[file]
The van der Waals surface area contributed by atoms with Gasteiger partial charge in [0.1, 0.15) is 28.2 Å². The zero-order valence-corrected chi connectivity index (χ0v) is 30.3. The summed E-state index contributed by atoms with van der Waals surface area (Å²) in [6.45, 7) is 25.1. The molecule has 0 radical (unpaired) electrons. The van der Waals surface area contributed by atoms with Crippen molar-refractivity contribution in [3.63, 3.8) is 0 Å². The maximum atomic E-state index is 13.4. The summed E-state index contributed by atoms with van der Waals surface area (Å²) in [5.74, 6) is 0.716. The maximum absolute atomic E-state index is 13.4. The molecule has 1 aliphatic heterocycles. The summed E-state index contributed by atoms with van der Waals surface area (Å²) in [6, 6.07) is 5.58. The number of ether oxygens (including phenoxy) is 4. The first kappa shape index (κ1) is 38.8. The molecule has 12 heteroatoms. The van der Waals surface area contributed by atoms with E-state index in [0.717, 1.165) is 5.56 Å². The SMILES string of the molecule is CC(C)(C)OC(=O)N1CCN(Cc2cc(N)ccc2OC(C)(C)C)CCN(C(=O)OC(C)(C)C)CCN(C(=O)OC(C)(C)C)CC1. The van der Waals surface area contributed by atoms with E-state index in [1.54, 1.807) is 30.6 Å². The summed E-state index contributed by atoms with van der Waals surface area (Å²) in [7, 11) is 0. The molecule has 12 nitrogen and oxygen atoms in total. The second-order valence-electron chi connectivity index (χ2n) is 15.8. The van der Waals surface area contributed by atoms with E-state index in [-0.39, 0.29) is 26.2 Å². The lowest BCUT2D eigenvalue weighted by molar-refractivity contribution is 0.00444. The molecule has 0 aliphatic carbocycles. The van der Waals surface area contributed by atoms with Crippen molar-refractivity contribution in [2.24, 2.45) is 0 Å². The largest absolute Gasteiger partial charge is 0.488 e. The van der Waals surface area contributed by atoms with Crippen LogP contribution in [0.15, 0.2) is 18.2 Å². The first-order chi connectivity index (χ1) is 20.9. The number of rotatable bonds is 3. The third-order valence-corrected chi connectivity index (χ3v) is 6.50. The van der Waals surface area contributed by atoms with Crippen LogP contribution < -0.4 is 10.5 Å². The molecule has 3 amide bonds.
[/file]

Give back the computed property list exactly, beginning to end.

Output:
The van der Waals surface area contributed by atoms with Gasteiger partial charge in [0.1, 0.15) is 28.2 Å². The zero-order valence-corrected chi connectivity index (χ0v) is 30.3. The summed E-state index contributed by atoms with van der Waals surface area (Å²) in [6.45, 7) is 25.1. The molecule has 0 radical (unpaired) electrons. The van der Waals surface area contributed by atoms with Crippen molar-refractivity contribution in [3.63, 3.8) is 0 Å². The maximum atomic E-state index is 13.4. The summed E-state index contributed by atoms with van der Waals surface area (Å²) in [5.74, 6) is 0.716. The maximum absolute atomic E-state index is 13.4. The molecule has 1 aliphatic heterocycles. The summed E-state index contributed by atoms with van der Waals surface area (Å²) in [6, 6.07) is 5.58. The number of ether oxygens (including phenoxy) is 4. The first kappa shape index (κ1) is 38.8. The molecule has 12 heteroatoms. The van der Waals surface area contributed by atoms with E-state index in [0.717, 1.165) is 5.56 Å². The SMILES string of the molecule is CC(C)(C)OC(=O)N1CCN(Cc2cc(N)ccc2OC(C)(C)C)CCN(C(=O)OC(C)(C)C)CCN(C(=O)OC(C)(C)C)CC1. The van der Waals surface area contributed by atoms with E-state index in [1.54, 1.807) is 30.6 Å². The summed E-state index contributed by atoms with van der Waals surface area (Å²) in [7, 11) is 0. The molecule has 12 nitrogen and oxygen atoms in total. The second-order valence-electron chi connectivity index (χ2n) is 15.8. The van der Waals surface area contributed by atoms with E-state index in [-0.39, 0.29) is 26.2 Å². The lowest BCUT2D eigenvalue weighted by molar-refractivity contribution is 0.00444. The molecule has 0 aliphatic carbocycles. The van der Waals surface area contributed by atoms with Crippen molar-refractivity contribution in [2.24, 2.45) is 0 Å². The largest absolute Gasteiger partial charge is 0.488 e. The van der Waals surface area contributed by atoms with Crippen LogP contribution in [0.15, 0.2) is 18.2 Å². The first-order chi connectivity index (χ1) is 20.9. The number of rotatable bonds is 3. The third-order valence-corrected chi connectivity index (χ3v) is 6.50. The van der Waals surface area contributed by atoms with Crippen LogP contribution < -0.4 is 10.5 Å². The molecule has 3 amide bonds.